The political ascent of Egypt's Muslim Brotherhood has created some unease in Washington, and in an attempt to counter that, the group dispatched a delegation to the U.S. capital this week for meetings that range from administration officials to think tanks and universities.
The Brotherhood has rapidly evolved into a powerful political force since former Egyptian president Hosni Mubarak was ousted from power in February of last year.
When protesters took to the streets of Syria last year, one of those who joined in was Abu Azad — a pseudonym he uses to protect his safety.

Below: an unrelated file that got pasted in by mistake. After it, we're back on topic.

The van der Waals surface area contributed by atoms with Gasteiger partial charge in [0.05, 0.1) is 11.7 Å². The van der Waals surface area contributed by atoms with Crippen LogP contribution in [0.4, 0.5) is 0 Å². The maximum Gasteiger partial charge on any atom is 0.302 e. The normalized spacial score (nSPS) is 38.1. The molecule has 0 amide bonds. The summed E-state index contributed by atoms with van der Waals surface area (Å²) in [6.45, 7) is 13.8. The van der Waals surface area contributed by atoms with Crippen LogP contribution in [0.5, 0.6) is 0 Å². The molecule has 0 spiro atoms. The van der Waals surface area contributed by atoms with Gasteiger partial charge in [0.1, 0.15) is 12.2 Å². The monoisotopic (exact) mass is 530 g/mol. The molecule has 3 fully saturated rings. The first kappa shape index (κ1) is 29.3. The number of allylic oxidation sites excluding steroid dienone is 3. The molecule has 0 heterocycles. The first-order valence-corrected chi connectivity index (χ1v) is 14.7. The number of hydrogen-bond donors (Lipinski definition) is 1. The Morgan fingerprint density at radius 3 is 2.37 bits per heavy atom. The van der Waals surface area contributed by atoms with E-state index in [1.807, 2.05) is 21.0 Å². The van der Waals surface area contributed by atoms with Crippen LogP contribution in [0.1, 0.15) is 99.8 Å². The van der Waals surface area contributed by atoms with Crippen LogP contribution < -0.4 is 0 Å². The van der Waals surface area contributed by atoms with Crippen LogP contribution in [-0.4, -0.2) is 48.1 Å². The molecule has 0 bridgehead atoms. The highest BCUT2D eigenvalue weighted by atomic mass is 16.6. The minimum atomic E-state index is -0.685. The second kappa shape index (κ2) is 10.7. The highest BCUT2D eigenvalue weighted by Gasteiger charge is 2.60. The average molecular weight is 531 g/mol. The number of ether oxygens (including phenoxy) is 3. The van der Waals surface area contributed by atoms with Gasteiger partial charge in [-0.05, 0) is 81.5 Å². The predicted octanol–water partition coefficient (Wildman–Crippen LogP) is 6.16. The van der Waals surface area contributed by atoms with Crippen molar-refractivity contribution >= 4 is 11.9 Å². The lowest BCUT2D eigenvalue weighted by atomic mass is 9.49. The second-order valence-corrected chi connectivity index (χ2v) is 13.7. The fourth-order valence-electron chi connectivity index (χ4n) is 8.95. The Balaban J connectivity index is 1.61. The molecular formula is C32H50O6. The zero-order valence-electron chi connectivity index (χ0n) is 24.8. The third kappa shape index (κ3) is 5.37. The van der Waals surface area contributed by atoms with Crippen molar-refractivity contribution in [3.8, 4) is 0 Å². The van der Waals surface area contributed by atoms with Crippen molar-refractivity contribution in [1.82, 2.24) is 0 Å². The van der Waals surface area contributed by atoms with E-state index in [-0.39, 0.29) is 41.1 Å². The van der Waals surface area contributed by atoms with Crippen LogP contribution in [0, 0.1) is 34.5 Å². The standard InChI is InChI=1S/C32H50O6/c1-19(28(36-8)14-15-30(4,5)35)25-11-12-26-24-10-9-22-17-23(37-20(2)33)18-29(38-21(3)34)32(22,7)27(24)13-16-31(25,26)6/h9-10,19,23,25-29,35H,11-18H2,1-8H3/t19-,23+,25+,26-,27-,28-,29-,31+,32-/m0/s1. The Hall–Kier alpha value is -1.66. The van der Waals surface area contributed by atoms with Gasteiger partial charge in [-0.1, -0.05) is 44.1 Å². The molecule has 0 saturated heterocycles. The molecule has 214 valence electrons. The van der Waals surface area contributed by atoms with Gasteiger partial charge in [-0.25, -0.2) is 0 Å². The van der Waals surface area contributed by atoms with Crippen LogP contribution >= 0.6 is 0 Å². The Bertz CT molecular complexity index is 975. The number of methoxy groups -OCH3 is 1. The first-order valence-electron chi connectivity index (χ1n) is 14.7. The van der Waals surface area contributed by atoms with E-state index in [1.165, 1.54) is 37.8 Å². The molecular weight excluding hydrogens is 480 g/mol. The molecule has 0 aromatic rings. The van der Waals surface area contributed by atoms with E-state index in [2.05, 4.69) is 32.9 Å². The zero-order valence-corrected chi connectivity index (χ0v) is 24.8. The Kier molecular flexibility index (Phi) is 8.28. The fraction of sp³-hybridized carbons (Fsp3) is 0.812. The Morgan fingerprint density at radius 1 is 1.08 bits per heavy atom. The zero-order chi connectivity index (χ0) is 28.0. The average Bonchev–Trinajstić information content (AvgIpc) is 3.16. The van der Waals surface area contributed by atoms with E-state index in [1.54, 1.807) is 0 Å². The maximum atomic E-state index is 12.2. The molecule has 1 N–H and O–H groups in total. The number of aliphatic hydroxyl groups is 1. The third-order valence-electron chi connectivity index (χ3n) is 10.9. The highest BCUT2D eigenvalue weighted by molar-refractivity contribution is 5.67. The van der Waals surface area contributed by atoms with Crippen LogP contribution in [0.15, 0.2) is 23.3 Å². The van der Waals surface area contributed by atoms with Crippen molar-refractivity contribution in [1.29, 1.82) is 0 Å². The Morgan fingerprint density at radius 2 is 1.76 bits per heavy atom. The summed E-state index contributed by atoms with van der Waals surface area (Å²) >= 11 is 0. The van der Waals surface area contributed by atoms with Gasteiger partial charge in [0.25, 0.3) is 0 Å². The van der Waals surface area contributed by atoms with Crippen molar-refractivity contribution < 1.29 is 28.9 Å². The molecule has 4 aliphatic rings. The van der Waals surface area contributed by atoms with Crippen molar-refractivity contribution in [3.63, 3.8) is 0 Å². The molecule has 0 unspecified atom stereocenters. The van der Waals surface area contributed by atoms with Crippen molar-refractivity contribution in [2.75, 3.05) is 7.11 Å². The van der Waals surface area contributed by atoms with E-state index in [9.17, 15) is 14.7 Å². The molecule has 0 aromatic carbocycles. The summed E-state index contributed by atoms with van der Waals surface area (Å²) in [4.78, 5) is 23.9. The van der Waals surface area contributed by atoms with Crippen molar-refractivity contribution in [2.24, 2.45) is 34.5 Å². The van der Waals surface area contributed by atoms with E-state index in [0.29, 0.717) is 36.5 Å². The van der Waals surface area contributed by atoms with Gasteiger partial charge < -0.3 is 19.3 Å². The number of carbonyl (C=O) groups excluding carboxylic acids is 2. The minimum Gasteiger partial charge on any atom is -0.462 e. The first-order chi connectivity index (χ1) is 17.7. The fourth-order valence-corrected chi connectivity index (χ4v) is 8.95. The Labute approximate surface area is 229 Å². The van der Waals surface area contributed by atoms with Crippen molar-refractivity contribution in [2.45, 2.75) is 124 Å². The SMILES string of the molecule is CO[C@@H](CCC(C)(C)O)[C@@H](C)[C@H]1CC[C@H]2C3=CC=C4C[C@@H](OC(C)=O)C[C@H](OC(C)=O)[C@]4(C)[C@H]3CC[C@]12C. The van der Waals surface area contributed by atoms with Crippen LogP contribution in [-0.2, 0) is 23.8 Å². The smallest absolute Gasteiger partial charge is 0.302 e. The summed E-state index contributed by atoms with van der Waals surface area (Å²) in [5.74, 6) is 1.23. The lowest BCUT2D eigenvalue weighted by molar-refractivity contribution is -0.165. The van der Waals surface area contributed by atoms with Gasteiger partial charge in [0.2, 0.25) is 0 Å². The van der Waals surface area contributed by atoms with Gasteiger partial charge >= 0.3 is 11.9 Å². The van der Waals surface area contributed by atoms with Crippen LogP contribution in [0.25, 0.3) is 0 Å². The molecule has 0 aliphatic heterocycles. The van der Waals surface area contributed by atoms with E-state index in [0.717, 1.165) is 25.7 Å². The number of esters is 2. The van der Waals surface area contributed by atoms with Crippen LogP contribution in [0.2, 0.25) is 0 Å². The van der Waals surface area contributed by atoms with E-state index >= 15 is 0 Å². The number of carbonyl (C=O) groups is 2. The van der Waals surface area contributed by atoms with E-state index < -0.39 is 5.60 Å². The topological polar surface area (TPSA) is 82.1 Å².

A member of the Kurdish ethnic group, Abu Azad helped organize protests in Kurdish areas, calling for Syrian President Bashar Assad to step down. But Abu Azad recently found out he was wanted by Syrian authorities.
"They were chasing me and they want to kill me," he says.
Journalist Peter Beinart grew up immersed in Zionism. His grandmother — who had to flee Egypt and then the Belgian Congo because of religious persecution — made sure that Beinart realized the importance of supporting Israel from an early age.